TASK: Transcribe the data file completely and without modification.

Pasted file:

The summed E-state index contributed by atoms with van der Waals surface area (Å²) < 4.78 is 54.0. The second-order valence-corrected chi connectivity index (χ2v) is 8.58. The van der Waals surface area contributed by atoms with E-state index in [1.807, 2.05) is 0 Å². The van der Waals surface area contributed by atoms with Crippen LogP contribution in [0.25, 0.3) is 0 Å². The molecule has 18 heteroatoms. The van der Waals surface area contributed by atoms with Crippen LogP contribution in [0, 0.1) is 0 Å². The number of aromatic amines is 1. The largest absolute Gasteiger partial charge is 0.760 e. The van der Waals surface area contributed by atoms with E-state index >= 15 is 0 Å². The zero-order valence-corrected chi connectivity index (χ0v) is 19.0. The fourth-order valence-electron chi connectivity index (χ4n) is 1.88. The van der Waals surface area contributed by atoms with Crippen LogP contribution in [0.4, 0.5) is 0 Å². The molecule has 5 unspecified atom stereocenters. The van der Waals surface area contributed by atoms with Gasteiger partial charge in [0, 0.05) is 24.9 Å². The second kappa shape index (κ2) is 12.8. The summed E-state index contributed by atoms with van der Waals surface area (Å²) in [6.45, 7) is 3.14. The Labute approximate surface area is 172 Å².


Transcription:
The summed E-state index contributed by atoms with van der Waals surface area (Å²) < 4.78 is 54.0. The second-order valence-corrected chi connectivity index (χ2v) is 8.58. The van der Waals surface area contributed by atoms with E-state index in [1.807, 2.05) is 0 Å². The van der Waals surface area contributed by atoms with Crippen LogP contribution in [0.25, 0.3) is 0 Å². The molecule has 18 heteroatoms. The van der Waals surface area contributed by atoms with Crippen LogP contribution in [0, 0.1) is 0 Å². The number of aromatic amines is 1. The largest absolute Gasteiger partial charge is 0.760 e. The van der Waals surface area contributed by atoms with E-state index >= 15 is 0 Å². The zero-order valence-corrected chi connectivity index (χ0v) is 19.0. The fourth-order valence-electron chi connectivity index (χ4n) is 1.88. The van der Waals surface area contributed by atoms with Crippen LogP contribution in [0.4, 0.5) is 0 Å². The molecule has 5 unspecified atom stereocenters. The van der Waals surface area contributed by atoms with Gasteiger partial charge in [0, 0.05) is 24.9 Å². The second kappa shape index (κ2) is 12.8. The summed E-state index contributed by atoms with van der Waals surface area (Å²) in [6.45, 7) is 3.14. The Labute approximate surface area is 172 Å².